Virus lockdowns, personnel issues at the interior & body shop, and that I wasn’t pushing very hard made a couple weeks of work into a 7-1/2 month project. Didn’t make much sense to push when every possible car show was canceled.
A lot got done:
- New (foam type) steering wheel (these are one piece wheel and upper column, and not very easy to replace)
- Replacement leather interior
- New mirrors (they are not adjusted right in the pictures)
- New radio antenna
- The Euro lights were knocked down & cleaned
- Media blasted & powder coated the rims
- New tires (modern current date coded Coker Michelin XAS, the correct ones)
- All new hoses & belts
- Radiator flushed & redone
- New radiator mounts
- Electronic ignition installed with new harness and plugs
- Some leaking hydraulics (under Citroen Classics of North America’s tutorage) taken care off
- New Main Accumulator installed
- New fluids everywhere
- Lots of small items that were too worn/broken/faded to recount
- Period accessories installed (rear window slats, a usable radio & speaker system with Bluetooth and handsfree)
- Replacement used interior door handles went in as the originals were shabby
- Numerous small bits of time faded or missing trim replaced with good vintage parts
- Some surprising expensive exterior rubber parts that had started to come apart were replaced with modern reproductions.
The “original paint” was touched up and buffed out, though in the end the fiberglass roof ended up being repainted.
The car was painted a beige at the factory, but repainted in black with a partial “Pallas upgrade” package when put into government service at delivery.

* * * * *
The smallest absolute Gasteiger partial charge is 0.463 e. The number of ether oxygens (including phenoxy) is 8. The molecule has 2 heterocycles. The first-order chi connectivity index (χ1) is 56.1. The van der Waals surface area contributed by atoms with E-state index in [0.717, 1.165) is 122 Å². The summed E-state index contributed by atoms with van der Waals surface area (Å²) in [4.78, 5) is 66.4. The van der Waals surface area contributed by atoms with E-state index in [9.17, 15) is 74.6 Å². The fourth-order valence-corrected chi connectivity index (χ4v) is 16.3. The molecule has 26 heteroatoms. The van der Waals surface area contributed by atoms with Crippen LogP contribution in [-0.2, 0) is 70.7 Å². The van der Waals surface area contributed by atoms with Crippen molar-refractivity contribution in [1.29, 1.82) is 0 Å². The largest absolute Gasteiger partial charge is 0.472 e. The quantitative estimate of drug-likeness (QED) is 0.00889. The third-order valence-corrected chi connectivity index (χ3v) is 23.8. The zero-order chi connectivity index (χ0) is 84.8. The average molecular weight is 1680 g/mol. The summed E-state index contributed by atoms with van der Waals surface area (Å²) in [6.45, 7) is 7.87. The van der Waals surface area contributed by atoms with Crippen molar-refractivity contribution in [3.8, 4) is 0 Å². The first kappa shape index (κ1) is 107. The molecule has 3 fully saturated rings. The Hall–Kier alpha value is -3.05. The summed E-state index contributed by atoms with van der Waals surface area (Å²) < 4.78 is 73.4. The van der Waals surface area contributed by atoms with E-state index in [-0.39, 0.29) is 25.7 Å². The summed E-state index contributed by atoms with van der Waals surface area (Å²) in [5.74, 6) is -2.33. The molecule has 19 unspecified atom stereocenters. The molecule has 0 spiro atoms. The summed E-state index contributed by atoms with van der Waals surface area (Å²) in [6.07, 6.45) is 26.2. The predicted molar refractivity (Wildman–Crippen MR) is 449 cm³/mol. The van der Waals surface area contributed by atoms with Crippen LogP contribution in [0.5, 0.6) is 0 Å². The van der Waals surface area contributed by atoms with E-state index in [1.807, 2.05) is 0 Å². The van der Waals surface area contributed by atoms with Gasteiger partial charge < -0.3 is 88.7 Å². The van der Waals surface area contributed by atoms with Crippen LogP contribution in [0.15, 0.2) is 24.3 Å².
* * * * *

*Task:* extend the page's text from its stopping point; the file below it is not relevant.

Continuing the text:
We really had to struggle to find any sign of the original color BTW. (“Pallas” was the deluxe trim package when this car was new.)
The original paint is far from perfect, but blemishes, imperfections and all it seems nicer to leave it than to over-restore things.
Unfortunately the original interior was too far gone to similarly salvage, so in the process I had all new foam installed when the new leather went in.
Some mistakes made, which while annoying are simpler tasks I can do myself:
- I’m not happy with the front door cards, and will replace them
- The long delayed exterior c-column DS logos are arriving in the next few days, and they take a bit of disassembly to change out
- I have been in contact with a Frenchman who is going to restore the instrument cluster this winter
- The battery is very weak & I will replace the battery ASAP
- There is some missing battery tray hardware I’ll sort out,
- not happy with the way the engine is running, and will dig into that (thinking timing or a pushrod issue)
- the rear suspension spheres need replacing, and I have the new ones coming
- the body shop didn’t get everything electrical reconnected right, so I will end up checking a sorting this out
- and so on.
Little stuff mainly.
Before the 231 days away in the shop, the car had already had a stainless exhaust installed, new Pallas type rugs, brakes had been done, new spheres, and so on.
We have had enough of the car apart to confirm that despite being 46 years old, the car hasn’t rusted or corroded.
I think we are past “show stopper projects” at this stage.
Just found out that a Wisconsin based retired Citroen mechanic is willing to basically do a full safety inspection, and any final tweaks! I’ve not seen Mark since before Y2K, so it will be a bit of catching up on life as well.
Not certain what the future for the car and I will be though, as I am realizing I may enjoy the “project part” the most of all.